A groundbreaking for a new advanced manufacturing center that would double the size of three training programs at Bluegrass Community and Technical College in Danville could be a year away.
BCTC is waiting for the state to officially hand over the approximately $2.7 million that was awarded to the Danville campus for the project, BCTC Campus Director Erin Tipton said.
“That should occur after July 1 in the new fiscal year,” Tipton said.
This summer, BCTC will launch a fundraising campaign in order to get the rest of the money it needs for the approximately $4.7 million project, she said.
In addition to the state “Work Ready” grant, BCTC secured about $450,000 in matching funds from local entities, including manufacturers, the City of Danville and Boyle County Fiscal Court.
That left BCTC close to $1.5 million short of what it needed to build the advanced manufacturing center, Tipton said. BCTC has committed $750,000 of its own funds to the project, meaning the fundraising campaign this summer will have a target of about $700,000, she said.
“We are going to ask for funding from our local and regional industries, also if there are any private citizens or donors who would be interested in supporting the project, and going back to potential organizations that supported us with the first match,” she said.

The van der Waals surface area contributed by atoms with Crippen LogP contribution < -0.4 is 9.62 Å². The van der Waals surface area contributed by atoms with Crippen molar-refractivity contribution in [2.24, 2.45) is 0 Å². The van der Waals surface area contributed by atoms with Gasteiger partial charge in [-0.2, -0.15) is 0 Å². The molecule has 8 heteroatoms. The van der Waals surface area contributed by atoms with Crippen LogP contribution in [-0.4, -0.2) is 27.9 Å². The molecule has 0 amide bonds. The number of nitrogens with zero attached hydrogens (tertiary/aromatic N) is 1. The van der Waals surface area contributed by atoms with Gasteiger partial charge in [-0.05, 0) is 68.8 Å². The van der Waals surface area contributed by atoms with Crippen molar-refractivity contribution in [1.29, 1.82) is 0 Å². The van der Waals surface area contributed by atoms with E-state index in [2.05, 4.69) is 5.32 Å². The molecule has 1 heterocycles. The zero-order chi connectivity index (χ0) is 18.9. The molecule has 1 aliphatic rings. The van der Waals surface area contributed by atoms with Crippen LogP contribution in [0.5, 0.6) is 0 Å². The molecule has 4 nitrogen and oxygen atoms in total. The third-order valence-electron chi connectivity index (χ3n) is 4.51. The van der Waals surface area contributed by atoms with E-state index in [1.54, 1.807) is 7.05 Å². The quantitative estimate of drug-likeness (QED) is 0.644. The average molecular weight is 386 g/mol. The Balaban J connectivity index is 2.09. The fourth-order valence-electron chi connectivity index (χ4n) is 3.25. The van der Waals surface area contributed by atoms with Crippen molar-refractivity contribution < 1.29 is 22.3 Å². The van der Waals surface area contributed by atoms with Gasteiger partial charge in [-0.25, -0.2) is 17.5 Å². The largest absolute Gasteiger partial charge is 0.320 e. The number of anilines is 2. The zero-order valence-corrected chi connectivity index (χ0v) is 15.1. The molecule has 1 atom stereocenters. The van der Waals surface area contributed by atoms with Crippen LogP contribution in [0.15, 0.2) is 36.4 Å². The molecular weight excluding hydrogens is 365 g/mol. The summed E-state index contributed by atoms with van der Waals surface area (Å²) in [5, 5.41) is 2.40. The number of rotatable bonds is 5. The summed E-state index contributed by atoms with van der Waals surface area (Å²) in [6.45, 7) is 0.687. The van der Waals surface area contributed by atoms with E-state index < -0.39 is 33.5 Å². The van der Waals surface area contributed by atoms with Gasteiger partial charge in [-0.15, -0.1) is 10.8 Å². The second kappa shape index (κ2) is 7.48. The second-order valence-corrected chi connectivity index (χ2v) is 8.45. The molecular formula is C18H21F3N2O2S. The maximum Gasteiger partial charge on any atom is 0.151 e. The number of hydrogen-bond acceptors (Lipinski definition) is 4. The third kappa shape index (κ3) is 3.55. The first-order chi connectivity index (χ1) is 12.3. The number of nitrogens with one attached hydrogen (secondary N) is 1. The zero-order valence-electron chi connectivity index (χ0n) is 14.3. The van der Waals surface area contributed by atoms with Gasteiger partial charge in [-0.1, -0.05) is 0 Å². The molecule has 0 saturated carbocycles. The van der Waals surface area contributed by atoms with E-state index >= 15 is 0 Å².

The state grant funding is coming from the much-publicized $100 million Kentucky Work Ready Skills Initiative that was launched by Gov. Matt Bevin in July 2016.
BCTC Danville originally requested $5 million to build the center.
In December, BCTC decreased the amount it was requesting to $4.5 million, and in February, the state awarded it $2.736 million.
The 16,000-square-foot advanced manufacturing center would effectively double the college’s capacity for graduating students in the fields of advanced manufacturing technology, electrical technology and industrial maintenance technology — areas expected to be in high demand from area manufacturers in coming years.
Danville and Boyle County have each committed $50,000 in funding for the project.
“Economic growth and jobs being critical to our future, the primary ingredient to that is workforce and this goes right to that foundation,” Danville Mayor Mike Perros said in August, when BCTC first applied for the grant. “So in my estimation, this is a very important opportunity.”
“I don’t think we can spend money any more wisely than that,” Magistrate Phil Sammons said at the time.
Tipton said following the fundraising campaign, BCTC hopes to put the construction project out for bid this fall.
“We’re looking at sometime in the spring of 2018” for a groundbreaking, she said.
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